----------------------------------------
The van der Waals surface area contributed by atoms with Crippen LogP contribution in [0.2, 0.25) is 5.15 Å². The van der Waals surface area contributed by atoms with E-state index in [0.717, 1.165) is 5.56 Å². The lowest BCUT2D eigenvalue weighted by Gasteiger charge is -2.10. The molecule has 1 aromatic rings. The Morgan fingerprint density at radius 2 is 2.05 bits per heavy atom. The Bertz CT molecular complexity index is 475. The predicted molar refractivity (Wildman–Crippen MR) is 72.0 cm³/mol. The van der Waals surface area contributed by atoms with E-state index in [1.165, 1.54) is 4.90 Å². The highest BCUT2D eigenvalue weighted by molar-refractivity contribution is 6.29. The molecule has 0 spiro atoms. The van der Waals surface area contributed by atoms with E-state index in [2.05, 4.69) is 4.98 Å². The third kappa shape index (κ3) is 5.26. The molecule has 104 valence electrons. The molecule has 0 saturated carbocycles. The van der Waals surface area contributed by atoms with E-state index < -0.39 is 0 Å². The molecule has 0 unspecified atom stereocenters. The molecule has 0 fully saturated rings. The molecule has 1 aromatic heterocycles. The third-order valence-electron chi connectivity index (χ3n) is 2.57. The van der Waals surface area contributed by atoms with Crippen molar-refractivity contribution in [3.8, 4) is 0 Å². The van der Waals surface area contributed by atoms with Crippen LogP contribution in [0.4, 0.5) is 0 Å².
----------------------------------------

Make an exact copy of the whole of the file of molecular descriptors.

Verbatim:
The van der Waals surface area contributed by atoms with Crippen LogP contribution in [0.2, 0.25) is 5.15 Å². The van der Waals surface area contributed by atoms with E-state index in [0.717, 1.165) is 5.56 Å². The lowest BCUT2D eigenvalue weighted by Gasteiger charge is -2.10. The molecule has 1 aromatic rings. The Morgan fingerprint density at radius 2 is 2.05 bits per heavy atom. The Bertz CT molecular complexity index is 475. The predicted molar refractivity (Wildman–Crippen MR) is 72.0 cm³/mol. The van der Waals surface area contributed by atoms with E-state index in [1.165, 1.54) is 4.90 Å². The highest BCUT2D eigenvalue weighted by molar-refractivity contribution is 6.29. The molecule has 0 spiro atoms. The van der Waals surface area contributed by atoms with E-state index in [2.05, 4.69) is 4.98 Å². The third kappa shape index (κ3) is 5.26. The molecule has 104 valence electrons. The molecule has 0 saturated carbocycles. The van der Waals surface area contributed by atoms with E-state index < -0.39 is 0 Å². The molecule has 0 unspecified atom stereocenters. The molecule has 0 fully saturated rings. The molecule has 1 aromatic heterocycles. The third-order valence-electron chi connectivity index (χ3n) is 2.57. The van der Waals surface area contributed by atoms with Crippen molar-refractivity contribution in [3.8, 4) is 0 Å². The van der Waals surface area contributed by atoms with Crippen LogP contribution in [0.4, 0.5) is 0 Å².